Whale Watch Kaikoura has tremendous success on their excursions, and the use a number of different methods to aid in first sighting the whales, then getting close enough to view them safely. They rely of the historical data on the pattens of certain types of whales, as well as reports from other boats and the many helicopter flights that are overhead as well. As with all nature-related tourist excursions in New Zealand, the make taking care of the environment their number one priority.
We had a number of close call sightings of the giant Sperm Whales in the first half an hour. We kept getting unlucky as we’d spot them in the distance, hurry to get closer, only to see them dive as we approached. I’d come on the trip hoping for one of those signature photographs of a sperm whale tail fluke as the creature dove toward deeper water. I did get a picture of the third whale’s tail fluke, just not a pronounced as I had hoped. The rocky conditions at sea made it hard to get many good pictures, so I just kept shooting and hoping some of the images would turn out.
At each sighting, the number of people heading out on deck to look for the whales was decreasing. More and more people were choosing to come out for a quick look or just stay in their seats to ride out the motion sickness until we could return to shore. I’d gotten some good pictures of the whales as the grazed the surface of the water, and I’d even gotten some good images of them blowing water out of their blowholes. I was starting to accept that I wasn’t going to get that signature shot, and I was fine with that- it had still be exhilarating to be this close to the ancient and peaceful creatures.
Finally, the last whale obliged the group and I was able to capture the photo I had hoped to get. I was shooting in burst mode, and almost as soon as the whale had dove, a large wave jolted the boat. I didn’t even bother to check my viewfinder until I returned to my seat. It goes with out saying that I felt a long string of goosebumps ripple down my back as I saw the shot.
And that was really it for the cruise. I’d focused so hard on not throwing up on the way out, and had experienced such an adrenaline rush at each sighting, that, despite the tossing and turning of the boat, I was actually able to nod of for a bit on the way back. I also spoke with a number of my fellow passengers (both on the boat and on the bus ride back) and it seemed pretty unanimous that everyone, even those who had gotten seasick, felt that Whale Watch Kaikoura had done an exceptional job, in spite of difficult conditions. Everyone, including myself, had high praise for the captain (a real pro) and the crew and staff. Whale watch Kaikoura has one of the top reputations of any tourist based activity I visited or read about, and I can see why.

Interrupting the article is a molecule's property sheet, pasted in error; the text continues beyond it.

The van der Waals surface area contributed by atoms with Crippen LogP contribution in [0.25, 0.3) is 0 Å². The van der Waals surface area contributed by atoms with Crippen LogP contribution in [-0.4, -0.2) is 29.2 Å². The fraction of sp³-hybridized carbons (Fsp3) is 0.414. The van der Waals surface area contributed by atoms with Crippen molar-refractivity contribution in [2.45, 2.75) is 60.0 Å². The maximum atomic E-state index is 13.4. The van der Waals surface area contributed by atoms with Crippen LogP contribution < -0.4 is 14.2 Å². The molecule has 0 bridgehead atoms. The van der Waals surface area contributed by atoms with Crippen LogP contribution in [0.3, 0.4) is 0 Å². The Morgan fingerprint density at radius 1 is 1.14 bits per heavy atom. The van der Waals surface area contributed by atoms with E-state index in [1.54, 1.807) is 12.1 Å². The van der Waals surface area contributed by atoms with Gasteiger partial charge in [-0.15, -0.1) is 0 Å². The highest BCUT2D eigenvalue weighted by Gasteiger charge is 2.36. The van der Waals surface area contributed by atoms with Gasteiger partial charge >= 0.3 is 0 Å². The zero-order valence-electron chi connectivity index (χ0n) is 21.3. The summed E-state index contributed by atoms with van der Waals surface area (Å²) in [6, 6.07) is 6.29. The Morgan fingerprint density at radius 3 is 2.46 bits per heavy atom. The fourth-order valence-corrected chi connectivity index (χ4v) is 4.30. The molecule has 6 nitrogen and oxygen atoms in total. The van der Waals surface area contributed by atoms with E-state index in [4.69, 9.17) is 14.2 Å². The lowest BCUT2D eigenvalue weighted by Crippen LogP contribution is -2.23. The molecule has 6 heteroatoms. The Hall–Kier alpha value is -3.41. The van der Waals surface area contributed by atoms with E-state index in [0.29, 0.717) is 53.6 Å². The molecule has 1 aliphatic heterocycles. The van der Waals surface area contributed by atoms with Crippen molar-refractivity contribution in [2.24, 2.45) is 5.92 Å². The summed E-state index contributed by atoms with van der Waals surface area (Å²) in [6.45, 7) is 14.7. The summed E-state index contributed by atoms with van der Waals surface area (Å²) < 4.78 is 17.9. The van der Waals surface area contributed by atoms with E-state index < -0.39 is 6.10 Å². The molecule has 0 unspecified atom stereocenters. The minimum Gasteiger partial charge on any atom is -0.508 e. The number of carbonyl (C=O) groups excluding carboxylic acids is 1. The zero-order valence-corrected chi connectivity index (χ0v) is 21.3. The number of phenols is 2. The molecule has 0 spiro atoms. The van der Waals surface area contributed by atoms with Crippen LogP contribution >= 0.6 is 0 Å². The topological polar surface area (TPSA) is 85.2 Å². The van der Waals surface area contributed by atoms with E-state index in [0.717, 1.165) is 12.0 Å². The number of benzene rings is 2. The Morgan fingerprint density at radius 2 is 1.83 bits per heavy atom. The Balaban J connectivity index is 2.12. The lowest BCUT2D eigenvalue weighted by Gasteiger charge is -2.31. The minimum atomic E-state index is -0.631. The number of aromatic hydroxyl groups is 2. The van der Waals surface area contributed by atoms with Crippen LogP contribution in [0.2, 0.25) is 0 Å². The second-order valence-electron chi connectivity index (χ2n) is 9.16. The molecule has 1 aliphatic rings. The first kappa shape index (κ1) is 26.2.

After being dropped off by the buses back at Whale Watch Kaikoura’s main building, I need a short walk on the beach to help me stop the swaying I still felt from the boat ride. I took some pictures of Kaikoura’s gorgeous surroundings, so glad that I had made the long journey to get here.
I headed back north on Highway 1 toward Picton. I had about a 2.5-3 hours drive and I wanted to make it in to Picton before sunset, but i had enough time to stop at an iconic Highway 1 stop, Nin’s Bin. This small caravan has been serving some of Kaikoura’s famous crayfish for many years.
Crayfish, which look (and taste) much like lobster, is a signature dish in the South Island, but especially around Kaikoura. I like seafood for the most part, but have never been a huge fan of lobster. Nonetheless, I stopped and ordered a reasonably sized one, and paid a few extra dollars so I could have it heated and served with lemon and garlic butter.
I ended up eating half there, and I had the other half wrapped to I could enjoy it later by cooking it on the burner in the campervan. It was really quite delicious. I didn’t write many blog posts while in New Zealand about something I’d done on the day I did it, but this was one I had to share.
I arrived in Picton just as the sun was setting. Picton is home to the two ferries that take people and vehicles between the North & South Islands. I had my ferry book for the next morning.
I was able to take a drive to one one of the many scenic viewpoints that overlook the sound. While waiting for the final bit of light to drain from the sky, I was able to see one of the Interislander ferries as it sailed into port. It was at that moment that I was hit with two wildly conflicting emotions. I was sad that my time on the South Island had come to an end. I allowed myself a moment of reflection over all the incredible things I’d seen in the past eighteen days, before becoming frightened that the magnitude of the experience would break my brain, so I moved on to the second dominant emotion. That emotion was excitement- the North Island from all I’d heard would be a different adventure, different but exciting.